More interestingly, the AFM experiments with FN-III modules revealed that the mechanical response of FN-III1 is markedly different from that of other FN-III modules such as FN-III10, FN-III12, and FN-III13. FN-III1 exhibits a pronounced mechanical intermediate during forced-unfolding. While a similar intermediate has been detected for other FN-III modules such as FN-III10, it was observed less frequently than that of FN-III1. A combination of NMR structure analysis and molecular modeling provided a structural explanation of this particular property of FN-III1. Homologous to other structurally solved FN-III modules, FN-III1 consists of two four-stranded beta-sheets packed into a beta-sandwich motif. Unlike most other FN-III modules, however, FN-III1 misses in its G-strand a well conserved proline residue among FN-III modules. As a result, the key force-bearing inter-strand hydrogen bonds of the CDFG beta-sheet of FN-III1 is extended. Thus, the beta-sheet becomes much more stable than the ABE beta-sheet. Upon tension, the weaker ABE beta-sheet unravels first. The N-terminal portion of the module, the A- and B-strands, completely extend to 100 Å, three times the native length of a typical FN-III module. This new conformation amounts to a stable intermediate with the stronger beta-sheet protected by a cluster of inter-strand hydrogen bonds between G- and F-strands. The extension difference between native state and intermediate is in agreement with atomic force microscopy unfolding experiments; the intermediate structure predicted by the simulations is suprisingly close to the structure of anastellin, the 76 amino-acid N-terminual portion of FN-III1 obtained by cutting the A- and B-strands.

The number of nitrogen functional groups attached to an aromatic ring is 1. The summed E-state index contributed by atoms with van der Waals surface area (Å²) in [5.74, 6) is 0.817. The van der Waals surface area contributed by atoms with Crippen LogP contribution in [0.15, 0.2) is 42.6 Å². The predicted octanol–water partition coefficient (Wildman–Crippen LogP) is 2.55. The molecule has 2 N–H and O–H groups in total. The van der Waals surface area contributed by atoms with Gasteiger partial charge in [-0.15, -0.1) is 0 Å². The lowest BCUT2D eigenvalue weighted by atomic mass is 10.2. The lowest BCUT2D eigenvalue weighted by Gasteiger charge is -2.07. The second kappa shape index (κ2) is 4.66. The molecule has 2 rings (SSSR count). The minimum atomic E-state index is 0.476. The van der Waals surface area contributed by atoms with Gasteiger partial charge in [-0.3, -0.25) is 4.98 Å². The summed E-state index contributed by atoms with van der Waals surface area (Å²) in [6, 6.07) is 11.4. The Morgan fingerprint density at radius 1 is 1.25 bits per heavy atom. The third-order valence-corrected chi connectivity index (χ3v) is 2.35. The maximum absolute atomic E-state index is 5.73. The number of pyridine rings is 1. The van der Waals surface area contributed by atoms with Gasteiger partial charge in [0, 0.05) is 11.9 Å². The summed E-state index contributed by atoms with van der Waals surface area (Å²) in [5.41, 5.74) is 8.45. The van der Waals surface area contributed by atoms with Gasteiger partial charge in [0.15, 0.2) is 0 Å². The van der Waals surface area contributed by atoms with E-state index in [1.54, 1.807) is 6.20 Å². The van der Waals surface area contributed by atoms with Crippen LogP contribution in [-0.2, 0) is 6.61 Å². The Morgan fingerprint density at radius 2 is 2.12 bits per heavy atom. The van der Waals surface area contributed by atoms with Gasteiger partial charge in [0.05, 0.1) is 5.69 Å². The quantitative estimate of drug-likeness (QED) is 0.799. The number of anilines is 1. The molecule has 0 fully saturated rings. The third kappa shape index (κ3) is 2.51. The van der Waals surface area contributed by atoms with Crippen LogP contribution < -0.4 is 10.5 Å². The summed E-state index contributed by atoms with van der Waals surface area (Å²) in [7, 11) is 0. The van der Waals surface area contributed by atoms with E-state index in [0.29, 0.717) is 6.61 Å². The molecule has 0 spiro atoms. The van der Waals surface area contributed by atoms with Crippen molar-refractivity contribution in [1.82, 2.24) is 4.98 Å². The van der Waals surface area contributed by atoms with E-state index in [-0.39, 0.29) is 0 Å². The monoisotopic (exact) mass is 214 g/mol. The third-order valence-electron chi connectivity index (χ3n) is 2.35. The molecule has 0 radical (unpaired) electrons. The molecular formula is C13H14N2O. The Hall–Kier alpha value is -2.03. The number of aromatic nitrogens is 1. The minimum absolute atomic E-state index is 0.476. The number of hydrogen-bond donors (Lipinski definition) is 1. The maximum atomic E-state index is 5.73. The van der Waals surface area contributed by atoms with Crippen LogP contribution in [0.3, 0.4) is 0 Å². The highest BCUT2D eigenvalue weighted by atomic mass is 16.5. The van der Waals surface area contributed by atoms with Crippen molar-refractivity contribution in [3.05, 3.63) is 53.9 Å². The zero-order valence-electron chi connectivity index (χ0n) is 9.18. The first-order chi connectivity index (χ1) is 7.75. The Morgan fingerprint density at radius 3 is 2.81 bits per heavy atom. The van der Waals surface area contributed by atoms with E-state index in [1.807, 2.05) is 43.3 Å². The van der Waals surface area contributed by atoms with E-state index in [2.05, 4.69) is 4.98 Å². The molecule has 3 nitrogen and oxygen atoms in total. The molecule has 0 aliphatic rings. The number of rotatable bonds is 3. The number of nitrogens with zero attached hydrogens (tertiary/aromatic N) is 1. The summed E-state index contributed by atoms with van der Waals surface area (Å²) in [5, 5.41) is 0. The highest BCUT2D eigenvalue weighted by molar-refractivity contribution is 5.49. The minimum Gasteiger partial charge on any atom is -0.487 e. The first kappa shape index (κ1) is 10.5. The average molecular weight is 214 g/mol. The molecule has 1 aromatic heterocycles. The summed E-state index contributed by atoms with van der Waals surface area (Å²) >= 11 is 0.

Unfolding pathways of FN-III10
Multiple mechanical unfolding pathways of FN-III10.

Fibronectin is recognized by integrins alpha5beta1 and alphaVbeta3. The primary sequence motif of fibronectin for integrin binding is a tripeptide, Arg-Gly-Asp (RGD), located on the loop connecting the force-bearing G- and F-strands of FN-III10. Multiple mechanical unfolding pathways have been observed in the SMD studies of this module because either of its two beta-sheets may become unraveled first, or the sheets may become disrupted simultaneously. In the most common pathway, the G-strand near the C-terminus detaches from the module, inducing a gradual shortening of the distance between the apex of the RGD-containing loop and the module surface, which reduces the loop's accessibility to surface-bound integrins. The shortening is followed by a straightening of the RGD-loop from a tight beta-turn into a linear conformation which implies a further decrease of the affinity and selectivity to integrins. In a second pathway, FN-III10 exhibits an intermediate similar to that observed in the simulations of FN-III1. The RGD-loop maintains its initial conformation until disruption of this intermediate. These observations suggest that the RGD-loop is strategically located to undergo conformational changes and constitute a mechanosensitive control of integrin recognition.

Besides the RGD peptide on FN-III10, FN-III9 also contains a short peptide that binds to integrin alpha5\beta1. This site, a so-called synergy site located about 32 Å from the RGD peptide, acts together with the FN-III10 binding site to enhance integrin-mediated cell adhesion. An SMD study of the FN-III9-10 tandem has shown that fibronectin-integrin binding interactions can be affected through the change of the relative distance between the two sites upon stretching. Prior to force-induced unfolding of the modules, the simulations revealed an intermediate state in which the synergy-RGD distance is increased to approximately 55 Å while both the conformations of the RGD-loop and the synergy site themselves are unperturbed. This synergy-RGD distance is too large for the RGD-loop and the synergy site to co-bind the same receptor molecule; they are thus functionally decoupled. The simulations suggest that increased alpha5\beta1-binding contributed by the synergy site, and associated downstream cell-signaling events, can be turned off mechanically by stretching the two FN-III modules.